Attacking Metrics

Goal Scoring: Cork City scored just 10 goals this season, from just 162 efforts on goal. Based on shot location only, their total season xG was 16.43 goals. Not as bad an under-performance as other Premier Division clubs. 8 different players shared these 10 goals however: both Dylan McGlade & Deshane Dalling top scorers with 2 goals each.

Chances Created: The ‘chance creator’ is powerless as to whether it is an assist or not (down to his teammates’ ability to finish), but using chances created as a metric, this gives a clear indication of who the creative influences in the side are. Daire O’Connor stood out for chances created/90 (1.43), impressive considering he didn’t feature in Neale Fenn’s plans towards the end. Kevin O’Connor ended with the highest number of chances created however, with 15 in total.

Attacking Aerial Duels & Hold Up: Kit Elliott stood out here, leading both metrics. 2.78 att. aerial successes/90 rate and 1.77 successful hold-ups per 90. Nobody came anywhere close to Elliott in the hold-up metric, but he was pushed close by Cian Coleman (2.43) and Scott Fenwick (2.74) on the att. aerial successes/90.

Attacking 1v1 & dribbles: When in possession, beating the defender in front of him, both Daire O’Connor (1.27) and Deshane Dalling (1.44) were well ahead of the rest. It should be noted that Dalling completed nearly twice the number of dribbles as any other Cork City player (35).

Summary: This area was a little easier to find a standout performer, we went for Deshane Dalling over the rest. Led the way in dribbles, efforts on goal, attacking 1v1/90 and goals scored.

Possession Metrics

Just over 4460 passing attempts were tagged for Cork City this season (both successful and unsuccessful). With regards to pass direction:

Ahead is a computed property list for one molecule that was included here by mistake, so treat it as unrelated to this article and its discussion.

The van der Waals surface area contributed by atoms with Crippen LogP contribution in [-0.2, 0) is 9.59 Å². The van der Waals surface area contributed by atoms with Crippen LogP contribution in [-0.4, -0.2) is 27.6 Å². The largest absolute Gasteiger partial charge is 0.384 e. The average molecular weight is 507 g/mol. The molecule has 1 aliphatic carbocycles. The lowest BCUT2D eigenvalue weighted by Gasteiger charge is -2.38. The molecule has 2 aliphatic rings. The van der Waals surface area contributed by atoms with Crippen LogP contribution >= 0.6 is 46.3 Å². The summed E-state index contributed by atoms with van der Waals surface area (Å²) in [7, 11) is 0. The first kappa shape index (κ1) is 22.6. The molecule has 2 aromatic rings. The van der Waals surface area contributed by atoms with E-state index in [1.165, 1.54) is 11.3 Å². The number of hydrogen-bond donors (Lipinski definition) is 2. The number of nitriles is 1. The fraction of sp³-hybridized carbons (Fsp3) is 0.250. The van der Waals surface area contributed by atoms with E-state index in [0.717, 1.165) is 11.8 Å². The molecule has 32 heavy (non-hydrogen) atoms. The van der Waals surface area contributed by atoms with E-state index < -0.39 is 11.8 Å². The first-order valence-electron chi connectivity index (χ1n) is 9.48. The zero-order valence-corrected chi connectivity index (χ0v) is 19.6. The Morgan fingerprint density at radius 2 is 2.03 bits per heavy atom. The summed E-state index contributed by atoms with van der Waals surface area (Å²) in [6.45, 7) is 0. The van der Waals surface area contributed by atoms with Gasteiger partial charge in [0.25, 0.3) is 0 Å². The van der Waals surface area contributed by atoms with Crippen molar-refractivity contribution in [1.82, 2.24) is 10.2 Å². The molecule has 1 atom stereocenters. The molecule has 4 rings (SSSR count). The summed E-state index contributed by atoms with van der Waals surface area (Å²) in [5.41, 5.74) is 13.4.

Who stood out, possession-wise? As mentioned in our last article, pass completion can be a poor indicator of “best passer”, due to lack of directional data. Alan Bennett ended with the highest pass completion rate (89.75%) from 244 passes. The same player also leads successful passes/90 mins (29.20). Kevin O’Connor ended the season with the highest number of pass attempts (457), especially impressive with four players having played much more game-time than him.

Again, in our previous article, we mentioned that progressive passes are a far more insightful possession metric; passes towards the opposition goal. Jake O’Brien leads this metric with 78.38% of his passes made towards the opponent’s goal; he was not the player with the greatest progressive accuracy, however. This fell to Alan Bennett, with a progressive pass completion rate of 85.29%. He was a long way ahead of 2nd placed Joseph Olowu, with 73.03% progressive pass completion.

Player of the Season: Our data collection is completely objective; no opinion, no punditry and no “should have done better there”.

Apart from attacking metrics, both sets of data output from Alan Bennett and Jake O’Brien stood out from the rest. Whereas both players only played a combined 1272 mins (less than Henry Ochieng in total), they were consistent across both defensive and possession performance metrics, standing our from their fellow teammates. With Alan Bennett retiring at the end of this season, and young Jake O’Brien standing up to be the next centre half to build the club around, we will leave it to the Cork City fans to decide who stands out the most between these two.